“As I have loved you, so you also should love one another” is such a powerful expression. We need to ask ourselves the question, how can we recapture the power of the command to love as instructed by Jesus? How can we place ourselves at the Last Supper table to carry out this new commandment of love? The world today has become so split and divided. The church is almost split and divided as well. World Leaders do not seem to be spreading the message of love. In the church, we have also been found wanting in being agents of love. What exactly are we missing? Like Judas, there are evidences of betrayal in many relationships. People prefer to walk away once they satisfy themselves. There is less emphasis on the good of the other. How then can we live out the new commandment? Jesus says clearly, “As I have loved you.” We cannot love adequately if we don’t love like Jesus.
My dear friends, what makes Jesus’ love unique is sacrifice and we can only recapture the power of the commandment of love if we are willing to make sacrifice. Whether in the church, family, politics, or at work, there is need to be other-centered. Jesus showed compassion to the needy, the sick, the oppressed, the widows, and the orphans. How many leaders think about the welfare of the poor in making policies? How many of us are willing to step up in the church to serve without first thinking about convenience? There is a pervasive mindset that seeks self interest in this generation.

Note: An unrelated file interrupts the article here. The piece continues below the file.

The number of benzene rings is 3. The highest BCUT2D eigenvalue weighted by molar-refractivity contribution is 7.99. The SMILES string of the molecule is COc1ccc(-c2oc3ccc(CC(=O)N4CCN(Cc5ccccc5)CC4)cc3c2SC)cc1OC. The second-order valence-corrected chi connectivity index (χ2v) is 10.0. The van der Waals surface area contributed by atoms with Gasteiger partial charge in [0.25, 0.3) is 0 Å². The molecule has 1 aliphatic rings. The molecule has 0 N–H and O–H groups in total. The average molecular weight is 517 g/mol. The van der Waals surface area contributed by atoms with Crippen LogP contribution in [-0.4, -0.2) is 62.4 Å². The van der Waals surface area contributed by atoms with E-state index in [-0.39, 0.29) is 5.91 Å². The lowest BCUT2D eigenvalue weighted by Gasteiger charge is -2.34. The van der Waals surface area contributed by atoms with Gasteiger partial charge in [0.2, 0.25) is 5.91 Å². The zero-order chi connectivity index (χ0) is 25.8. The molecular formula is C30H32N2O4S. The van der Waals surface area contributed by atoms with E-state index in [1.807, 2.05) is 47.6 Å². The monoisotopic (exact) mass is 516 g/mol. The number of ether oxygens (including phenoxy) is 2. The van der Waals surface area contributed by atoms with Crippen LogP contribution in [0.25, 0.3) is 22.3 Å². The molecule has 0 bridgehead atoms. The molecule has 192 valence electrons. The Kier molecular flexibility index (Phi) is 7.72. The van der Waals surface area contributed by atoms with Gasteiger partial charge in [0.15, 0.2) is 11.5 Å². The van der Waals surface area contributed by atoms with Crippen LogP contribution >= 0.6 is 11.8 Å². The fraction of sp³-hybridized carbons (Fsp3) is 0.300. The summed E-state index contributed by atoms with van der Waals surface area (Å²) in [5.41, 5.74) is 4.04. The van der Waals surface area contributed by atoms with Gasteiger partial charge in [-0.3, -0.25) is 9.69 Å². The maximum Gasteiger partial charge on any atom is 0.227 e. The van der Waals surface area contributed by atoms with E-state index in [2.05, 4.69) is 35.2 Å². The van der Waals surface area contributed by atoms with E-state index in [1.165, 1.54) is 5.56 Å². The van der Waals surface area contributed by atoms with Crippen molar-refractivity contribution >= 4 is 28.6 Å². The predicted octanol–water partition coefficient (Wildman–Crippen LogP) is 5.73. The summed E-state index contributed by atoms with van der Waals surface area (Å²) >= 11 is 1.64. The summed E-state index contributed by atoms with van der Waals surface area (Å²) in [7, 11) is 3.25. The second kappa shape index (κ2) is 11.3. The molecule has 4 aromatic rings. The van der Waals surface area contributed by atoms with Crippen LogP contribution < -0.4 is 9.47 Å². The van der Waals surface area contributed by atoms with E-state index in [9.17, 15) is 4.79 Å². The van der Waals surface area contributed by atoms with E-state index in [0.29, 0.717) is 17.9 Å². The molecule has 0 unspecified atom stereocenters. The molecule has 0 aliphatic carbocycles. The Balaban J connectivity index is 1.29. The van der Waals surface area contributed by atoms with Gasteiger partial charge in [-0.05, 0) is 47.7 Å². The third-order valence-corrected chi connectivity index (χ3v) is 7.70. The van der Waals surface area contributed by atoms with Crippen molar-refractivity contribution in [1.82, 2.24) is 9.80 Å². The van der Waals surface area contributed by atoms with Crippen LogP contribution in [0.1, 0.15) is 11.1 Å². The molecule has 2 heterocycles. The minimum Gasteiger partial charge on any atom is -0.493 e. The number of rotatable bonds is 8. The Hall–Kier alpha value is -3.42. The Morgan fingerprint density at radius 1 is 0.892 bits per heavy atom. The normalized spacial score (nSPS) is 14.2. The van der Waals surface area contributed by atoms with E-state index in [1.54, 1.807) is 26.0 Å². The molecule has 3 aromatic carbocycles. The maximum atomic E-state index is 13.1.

Last week I came to one of the banks in the local area for a transaction at the ATM. While at the ATM I noticed a lady pull up at the parking lot and took a handicap parking spot. She had another lady at the back who is a little older than the driver. The lady driver came out and opened the door for this lady at the back, then helped her out. She brought this lady to the first step of the bank door and then went back to park the car well. At that point I noticed that the lady had a bad vision. She is practically blind. She started groping for the bank door to enter and started yelling, asking for help. The security man was literally by the side of this door. Perhaps this security guy had been instructed to act professionally and to just mind his business. But here is this woman shouting for help to locate the door to the bank before her sister would return. I had to move from the ATM to help her. I had questions about such a disconnect and insensitivity from the security man. We are not robots, and Jesus never spoke to robots. We are human beings made in the image of God who is love. Why would we not just do little things to show love for the other person irrespective of where we find such opportunity?
“As I have loved you,” is a command from Jesus. I challenge you for the rest of the week to find such opportunities to show love. Let these words echo in your head and in your heart throughout the week, “As I have loved you.” While you shop at the grocery stores. While you speak to someone on the phone. While you attend to someone at the front desk or treat a customer who is confused. While you receive your spouse who’s coming back after a difficult day at work. While you drop your child off at school. While you are on the road. While you serve the sick or the elderly in the hospital, at the rehab or at the Assisted Living. As you encounter someone, just say to yourself, “I have to love as Jesus has loved and as he has commanded.” The new commandment of love can only make sense if we practice it in our daily lives. It is not about having motivational speakers, rather about having motivational doers in our world today. We all must make sacrifice to make love real and impactful.
Readings: 1st- Acts 14:21-27; 2nd- Rev. 21:1-5; Gospel- Jn. 13:31-33, 34-35